The county tick [346] was tinged with some ( very little) remorse that many of the top Northumberland Birders couldnt make it up north from Newcastle etc. A bitter sweet experience for sure...

Northumberland's second Baillon's Crake, Monk's House Pool.



Sunday, June 02, 2019


There goes spring...

For us in Northumberland it was quite dry but usually cold too. A few new birds were added to the patch list, but they were mostly expected summer visitors.

117 - Mandarin, a drake flushed from the pond in grim weather as I led a dawn chorus walk on the 4th.
118 / 119 - On the same afternoon a seawatch added Bonxie and Manx Shearwater to the list.
120 - was a singing Sedge Warbler on the 5th while the species continued to arrive in the afternoon with...
121 - Puffin, 5 N past our coast path,
122 - 23 Whimbrel and a
123 - Great Northern Diver also added to a reasonable spring seawatch.
124 - was a typically late Swift. They dont breed on patch so can be erratic in the spring.
125 -  House Martin was finally added on 16th when 3 birds flew S over the village.

So ending the month with 125 equalling 62.18% of the patch total overall.

What will June bring? To be honest I think I'll be lucky to add anything but there are possibilities. In May I missed two species. Jane had Cuckoo calling 3 times when I was away to work and another local had 3 Little Egrets roosting in our small heronry on one evening. Despite trying, both remained elusive for me. These two plus four tern species out there to get, I might just need a slice of luck...

I wonder how Steve in Surrey is coming along....

An unsuccessful morning looking fo Bluethroats but a lovely Bullfinch in the fog made up for it...a little.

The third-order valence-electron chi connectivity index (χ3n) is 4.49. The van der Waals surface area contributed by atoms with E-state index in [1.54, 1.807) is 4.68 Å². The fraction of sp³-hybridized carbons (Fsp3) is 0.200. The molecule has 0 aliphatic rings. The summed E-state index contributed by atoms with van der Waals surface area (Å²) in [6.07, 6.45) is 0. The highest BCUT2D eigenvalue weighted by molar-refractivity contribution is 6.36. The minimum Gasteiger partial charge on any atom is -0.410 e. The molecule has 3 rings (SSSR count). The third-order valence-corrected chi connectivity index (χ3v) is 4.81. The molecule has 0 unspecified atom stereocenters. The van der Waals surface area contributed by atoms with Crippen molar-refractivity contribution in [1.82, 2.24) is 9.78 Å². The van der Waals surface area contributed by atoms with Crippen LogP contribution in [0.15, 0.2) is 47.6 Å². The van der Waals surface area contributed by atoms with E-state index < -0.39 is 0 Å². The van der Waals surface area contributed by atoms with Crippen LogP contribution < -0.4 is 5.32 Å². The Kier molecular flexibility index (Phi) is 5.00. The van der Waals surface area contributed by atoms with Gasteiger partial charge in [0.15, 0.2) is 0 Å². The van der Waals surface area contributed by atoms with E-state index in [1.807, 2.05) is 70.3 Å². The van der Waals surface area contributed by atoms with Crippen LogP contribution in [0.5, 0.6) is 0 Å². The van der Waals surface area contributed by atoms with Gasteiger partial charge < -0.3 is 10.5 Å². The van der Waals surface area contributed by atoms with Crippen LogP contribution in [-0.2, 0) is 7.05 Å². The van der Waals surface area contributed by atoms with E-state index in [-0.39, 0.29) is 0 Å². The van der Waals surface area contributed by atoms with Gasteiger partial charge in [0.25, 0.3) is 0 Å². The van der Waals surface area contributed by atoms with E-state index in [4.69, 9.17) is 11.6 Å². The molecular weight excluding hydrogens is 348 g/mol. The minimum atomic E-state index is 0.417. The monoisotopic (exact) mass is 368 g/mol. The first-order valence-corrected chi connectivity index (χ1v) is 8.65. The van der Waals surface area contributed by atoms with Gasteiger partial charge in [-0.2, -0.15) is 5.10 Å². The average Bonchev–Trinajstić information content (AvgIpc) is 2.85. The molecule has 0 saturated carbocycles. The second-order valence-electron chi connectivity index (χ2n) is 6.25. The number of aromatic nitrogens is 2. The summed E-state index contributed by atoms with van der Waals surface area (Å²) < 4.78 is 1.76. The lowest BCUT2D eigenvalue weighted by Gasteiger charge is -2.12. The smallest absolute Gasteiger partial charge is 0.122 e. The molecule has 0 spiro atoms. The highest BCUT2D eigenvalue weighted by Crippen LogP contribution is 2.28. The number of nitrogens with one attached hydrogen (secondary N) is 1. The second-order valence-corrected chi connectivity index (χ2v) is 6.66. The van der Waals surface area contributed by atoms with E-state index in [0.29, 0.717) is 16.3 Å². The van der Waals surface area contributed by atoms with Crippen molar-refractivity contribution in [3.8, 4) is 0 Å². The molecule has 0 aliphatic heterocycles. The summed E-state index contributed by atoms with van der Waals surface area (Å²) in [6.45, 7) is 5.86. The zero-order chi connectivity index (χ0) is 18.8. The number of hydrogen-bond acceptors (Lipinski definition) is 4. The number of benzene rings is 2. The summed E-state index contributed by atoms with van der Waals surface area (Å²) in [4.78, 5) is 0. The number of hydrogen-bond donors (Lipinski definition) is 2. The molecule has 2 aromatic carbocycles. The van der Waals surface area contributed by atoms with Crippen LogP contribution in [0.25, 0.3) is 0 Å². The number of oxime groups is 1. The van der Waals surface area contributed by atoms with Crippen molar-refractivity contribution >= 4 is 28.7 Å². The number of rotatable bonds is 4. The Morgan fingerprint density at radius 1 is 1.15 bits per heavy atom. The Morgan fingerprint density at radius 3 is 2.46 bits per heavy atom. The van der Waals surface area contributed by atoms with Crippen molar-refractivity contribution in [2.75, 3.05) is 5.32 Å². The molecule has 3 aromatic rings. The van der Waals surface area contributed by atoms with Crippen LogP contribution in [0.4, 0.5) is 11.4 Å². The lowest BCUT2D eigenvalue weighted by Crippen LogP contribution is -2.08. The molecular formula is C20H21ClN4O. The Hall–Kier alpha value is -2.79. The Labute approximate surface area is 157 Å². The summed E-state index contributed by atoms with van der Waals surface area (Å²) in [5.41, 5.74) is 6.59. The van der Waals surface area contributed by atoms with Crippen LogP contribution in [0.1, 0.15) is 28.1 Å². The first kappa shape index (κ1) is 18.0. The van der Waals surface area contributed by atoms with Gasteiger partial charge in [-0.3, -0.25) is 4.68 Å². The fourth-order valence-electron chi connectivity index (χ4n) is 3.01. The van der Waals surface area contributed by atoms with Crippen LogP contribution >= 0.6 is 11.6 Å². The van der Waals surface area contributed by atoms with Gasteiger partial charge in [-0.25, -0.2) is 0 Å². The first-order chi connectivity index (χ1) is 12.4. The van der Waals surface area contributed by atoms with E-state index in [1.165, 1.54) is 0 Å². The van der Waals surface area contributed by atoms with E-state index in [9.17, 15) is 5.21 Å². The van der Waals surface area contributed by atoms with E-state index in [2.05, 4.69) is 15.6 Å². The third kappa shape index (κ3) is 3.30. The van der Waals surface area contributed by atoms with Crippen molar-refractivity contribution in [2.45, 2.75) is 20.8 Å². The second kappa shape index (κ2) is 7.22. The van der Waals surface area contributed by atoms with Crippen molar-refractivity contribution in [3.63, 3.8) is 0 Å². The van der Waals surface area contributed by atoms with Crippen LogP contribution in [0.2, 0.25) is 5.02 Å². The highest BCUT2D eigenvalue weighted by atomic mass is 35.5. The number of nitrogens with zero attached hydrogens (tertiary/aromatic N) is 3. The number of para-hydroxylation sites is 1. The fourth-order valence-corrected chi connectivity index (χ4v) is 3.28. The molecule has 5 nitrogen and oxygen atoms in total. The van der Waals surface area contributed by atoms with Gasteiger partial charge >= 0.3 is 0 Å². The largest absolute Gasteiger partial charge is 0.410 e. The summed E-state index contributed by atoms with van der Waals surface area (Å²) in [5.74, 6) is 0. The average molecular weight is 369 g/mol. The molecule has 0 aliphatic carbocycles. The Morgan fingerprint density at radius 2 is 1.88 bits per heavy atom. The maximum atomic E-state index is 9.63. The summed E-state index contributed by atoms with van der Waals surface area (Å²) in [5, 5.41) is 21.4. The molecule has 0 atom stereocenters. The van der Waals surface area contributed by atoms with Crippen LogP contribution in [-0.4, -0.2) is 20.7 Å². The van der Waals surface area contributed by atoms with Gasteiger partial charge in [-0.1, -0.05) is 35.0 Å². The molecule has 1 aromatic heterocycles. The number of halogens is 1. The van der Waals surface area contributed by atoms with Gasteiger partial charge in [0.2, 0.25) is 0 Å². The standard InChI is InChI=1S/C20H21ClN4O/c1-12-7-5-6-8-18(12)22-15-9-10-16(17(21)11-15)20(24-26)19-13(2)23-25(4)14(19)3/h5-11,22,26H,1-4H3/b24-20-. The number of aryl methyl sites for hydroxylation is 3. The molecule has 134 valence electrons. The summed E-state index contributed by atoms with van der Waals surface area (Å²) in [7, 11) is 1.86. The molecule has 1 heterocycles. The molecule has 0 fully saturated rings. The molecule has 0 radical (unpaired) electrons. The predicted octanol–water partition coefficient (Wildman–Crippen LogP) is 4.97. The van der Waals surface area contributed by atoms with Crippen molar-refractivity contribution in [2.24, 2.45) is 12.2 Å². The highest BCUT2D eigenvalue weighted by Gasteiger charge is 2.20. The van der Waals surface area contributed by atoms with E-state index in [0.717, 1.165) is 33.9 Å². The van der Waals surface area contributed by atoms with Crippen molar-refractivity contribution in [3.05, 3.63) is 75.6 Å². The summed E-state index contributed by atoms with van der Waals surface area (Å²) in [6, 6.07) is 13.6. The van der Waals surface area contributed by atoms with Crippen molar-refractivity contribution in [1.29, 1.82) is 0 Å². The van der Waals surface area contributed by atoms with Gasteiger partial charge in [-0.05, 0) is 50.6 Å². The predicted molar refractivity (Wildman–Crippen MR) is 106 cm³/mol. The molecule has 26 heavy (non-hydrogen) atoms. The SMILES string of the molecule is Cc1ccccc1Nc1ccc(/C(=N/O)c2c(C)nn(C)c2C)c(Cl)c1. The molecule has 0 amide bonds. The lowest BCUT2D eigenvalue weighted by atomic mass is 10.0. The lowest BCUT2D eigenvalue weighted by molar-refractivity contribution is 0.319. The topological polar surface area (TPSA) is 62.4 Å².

Wednesday, May 15, 2019

An Upland Walk...Northumberland National Park

Harthope Valley - Carey Burn to Broadstruther Walk.

On Sunday we had a walk half way up the Carey Burn mainly looking at butterflies but also for anything else that attracts attention. This is an area we have visited since the 80s but have never walked further than the Carey Burn itself. We used to see Ring Ouzel and Peregrine here but now they both seem to have gone.

On Tuesday, the weather forecast was so good, I took an impromptu flexi day off work and went feral, heading for the silence of the hills. These are the Cheviots, just south of Wooler in the North of Northumberland and about 20 miles from home. Its a scenic quiet spot and doesnt get the quantity of visitors that go to the Ingram Valley for instance.

Above - The walk starts on a flat sheep walk area on the north bank of the Carey Burn with views into the valley. On Sunday I missed the Red Kite that has been around since early spring, but on Tuesday it gave me a nice fly over along with 6 soaring Buzzards. Red legged Partridges are ever present here and are best ignored!